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This behind-the-curtain look at William Shakespeare's late-career output is shockingly exciting documentary entertainment....
Acorn Media / 177 Minutes / 2012 / Unrated / Street Date: April 16, 2013
There is probably very little in Shakespeare: The King’s Man that those deeply versed in the output of the bard don’t already know, but for those of us with relative familiarity with his plays yet little knowledge of the historical syntax of their creation, this documentary set is deeply engaging and illuminating. Its basic argument is that William’s output after the death of Elizabeth I have a significantly unique tone and resonance than his previous writing, and the differences are often profoundly intriguing.
I can almost sense your excitement about watching a three-hour documentary about William Shakespeare’s connection with the court of King James I (zzzzzzz….), but the way The King’s Man is set up really lends a legitimate excitement to its subject matter. As narrated by Shakespeare scholar James Shapiro, this examination of the bard’s late period delivers backgrounds and analyses of his iconic works (King Lear, Macbeth, The Tempest) that bring them – and their creator – to life in wonderful ways.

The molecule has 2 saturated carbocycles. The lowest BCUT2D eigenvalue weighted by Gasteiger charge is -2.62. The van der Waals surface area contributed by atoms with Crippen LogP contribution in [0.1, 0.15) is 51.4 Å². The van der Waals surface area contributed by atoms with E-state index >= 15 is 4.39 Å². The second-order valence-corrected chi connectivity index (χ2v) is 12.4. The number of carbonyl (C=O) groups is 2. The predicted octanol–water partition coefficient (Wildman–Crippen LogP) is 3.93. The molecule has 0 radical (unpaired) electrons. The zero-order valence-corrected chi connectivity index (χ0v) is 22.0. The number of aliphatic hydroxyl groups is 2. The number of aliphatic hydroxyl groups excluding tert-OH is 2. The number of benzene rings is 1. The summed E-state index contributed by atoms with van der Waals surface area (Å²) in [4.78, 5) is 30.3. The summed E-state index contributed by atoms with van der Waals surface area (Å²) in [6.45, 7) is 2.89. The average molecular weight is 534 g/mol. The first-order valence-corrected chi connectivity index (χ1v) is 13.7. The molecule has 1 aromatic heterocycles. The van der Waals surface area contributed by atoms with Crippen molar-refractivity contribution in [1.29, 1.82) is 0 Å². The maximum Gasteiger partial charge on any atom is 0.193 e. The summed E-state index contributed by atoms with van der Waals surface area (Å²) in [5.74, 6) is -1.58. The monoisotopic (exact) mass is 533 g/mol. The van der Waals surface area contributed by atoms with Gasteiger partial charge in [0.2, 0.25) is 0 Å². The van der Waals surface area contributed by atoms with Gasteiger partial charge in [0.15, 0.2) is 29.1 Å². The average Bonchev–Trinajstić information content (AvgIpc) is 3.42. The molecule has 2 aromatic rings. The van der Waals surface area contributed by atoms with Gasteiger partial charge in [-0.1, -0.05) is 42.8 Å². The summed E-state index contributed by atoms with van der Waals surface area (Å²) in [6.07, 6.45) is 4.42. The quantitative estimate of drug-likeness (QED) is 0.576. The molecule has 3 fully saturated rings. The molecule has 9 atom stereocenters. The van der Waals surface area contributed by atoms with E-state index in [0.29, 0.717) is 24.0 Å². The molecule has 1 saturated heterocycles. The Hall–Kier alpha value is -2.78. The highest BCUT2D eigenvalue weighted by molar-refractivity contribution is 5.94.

Again, Shakespeare: The King’s Man is far more of an introduction to the historical context of these works than it is a university-level investigation of their more nuanced backgrounds, but seeing as this writer is no Shakespeare expert, I found the show to be interesting and frequently inspiring. Knowing even a little of the backdrop of Shakespeare’s life and times allows for these later works of his to take on a fresh breath: as if they couldn’t be more treasured dramatic achievements than they already are, The King’s Man make these works feel somehow alive in ways I’ve never known.